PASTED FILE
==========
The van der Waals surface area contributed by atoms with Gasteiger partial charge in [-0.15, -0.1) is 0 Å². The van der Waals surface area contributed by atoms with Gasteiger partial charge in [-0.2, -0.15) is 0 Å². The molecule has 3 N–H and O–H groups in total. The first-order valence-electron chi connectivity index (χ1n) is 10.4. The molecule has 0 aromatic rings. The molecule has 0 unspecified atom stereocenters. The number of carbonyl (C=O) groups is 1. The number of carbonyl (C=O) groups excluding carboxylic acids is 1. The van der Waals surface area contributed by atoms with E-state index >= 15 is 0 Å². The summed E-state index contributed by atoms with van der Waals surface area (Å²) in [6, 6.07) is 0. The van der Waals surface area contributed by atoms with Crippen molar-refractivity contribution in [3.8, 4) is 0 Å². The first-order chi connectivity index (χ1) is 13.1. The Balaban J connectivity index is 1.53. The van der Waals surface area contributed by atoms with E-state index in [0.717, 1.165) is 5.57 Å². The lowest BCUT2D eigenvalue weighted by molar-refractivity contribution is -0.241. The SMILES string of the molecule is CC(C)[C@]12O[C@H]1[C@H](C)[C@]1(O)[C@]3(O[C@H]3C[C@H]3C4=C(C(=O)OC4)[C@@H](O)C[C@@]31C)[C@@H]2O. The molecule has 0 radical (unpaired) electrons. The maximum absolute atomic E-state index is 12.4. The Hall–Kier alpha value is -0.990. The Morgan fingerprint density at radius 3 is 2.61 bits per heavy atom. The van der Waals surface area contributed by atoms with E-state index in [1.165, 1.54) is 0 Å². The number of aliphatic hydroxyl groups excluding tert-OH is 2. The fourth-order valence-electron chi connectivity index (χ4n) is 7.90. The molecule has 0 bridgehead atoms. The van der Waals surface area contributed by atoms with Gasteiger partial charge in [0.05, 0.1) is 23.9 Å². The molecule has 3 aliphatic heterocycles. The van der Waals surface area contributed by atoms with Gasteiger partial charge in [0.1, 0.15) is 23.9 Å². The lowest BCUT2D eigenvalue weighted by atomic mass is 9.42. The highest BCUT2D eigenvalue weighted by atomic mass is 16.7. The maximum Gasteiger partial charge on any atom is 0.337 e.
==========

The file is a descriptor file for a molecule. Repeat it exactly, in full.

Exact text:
The van der Waals surface area contributed by atoms with Gasteiger partial charge in [-0.15, -0.1) is 0 Å². The van der Waals surface area contributed by atoms with Gasteiger partial charge in [-0.2, -0.15) is 0 Å². The molecule has 3 N–H and O–H groups in total. The first-order valence-electron chi connectivity index (χ1n) is 10.4. The molecule has 0 aromatic rings. The molecule has 0 unspecified atom stereocenters. The number of carbonyl (C=O) groups is 1. The number of carbonyl (C=O) groups excluding carboxylic acids is 1. The van der Waals surface area contributed by atoms with E-state index >= 15 is 0 Å². The summed E-state index contributed by atoms with van der Waals surface area (Å²) in [6, 6.07) is 0. The van der Waals surface area contributed by atoms with Crippen molar-refractivity contribution in [3.8, 4) is 0 Å². The first-order chi connectivity index (χ1) is 13.1. The Balaban J connectivity index is 1.53. The van der Waals surface area contributed by atoms with E-state index in [0.717, 1.165) is 5.57 Å². The lowest BCUT2D eigenvalue weighted by molar-refractivity contribution is -0.241. The SMILES string of the molecule is CC(C)[C@]12O[C@H]1[C@H](C)[C@]1(O)[C@]3(O[C@H]3C[C@H]3C4=C(C(=O)OC4)[C@@H](O)C[C@@]31C)[C@@H]2O. The molecule has 0 radical (unpaired) electrons. The maximum absolute atomic E-state index is 12.4. The Hall–Kier alpha value is -0.990. The Morgan fingerprint density at radius 3 is 2.61 bits per heavy atom. The van der Waals surface area contributed by atoms with E-state index in [1.165, 1.54) is 0 Å². The number of aliphatic hydroxyl groups excluding tert-OH is 2. The fourth-order valence-electron chi connectivity index (χ4n) is 7.90. The molecule has 0 bridgehead atoms. The van der Waals surface area contributed by atoms with Gasteiger partial charge in [0.05, 0.1) is 23.9 Å². The molecule has 3 aliphatic heterocycles. The van der Waals surface area contributed by atoms with Gasteiger partial charge in [0.1, 0.15) is 23.9 Å². The lowest BCUT2D eigenvalue weighted by atomic mass is 9.42. The highest BCUT2D eigenvalue weighted by atomic mass is 16.7. The maximum Gasteiger partial charge on any atom is 0.337 e.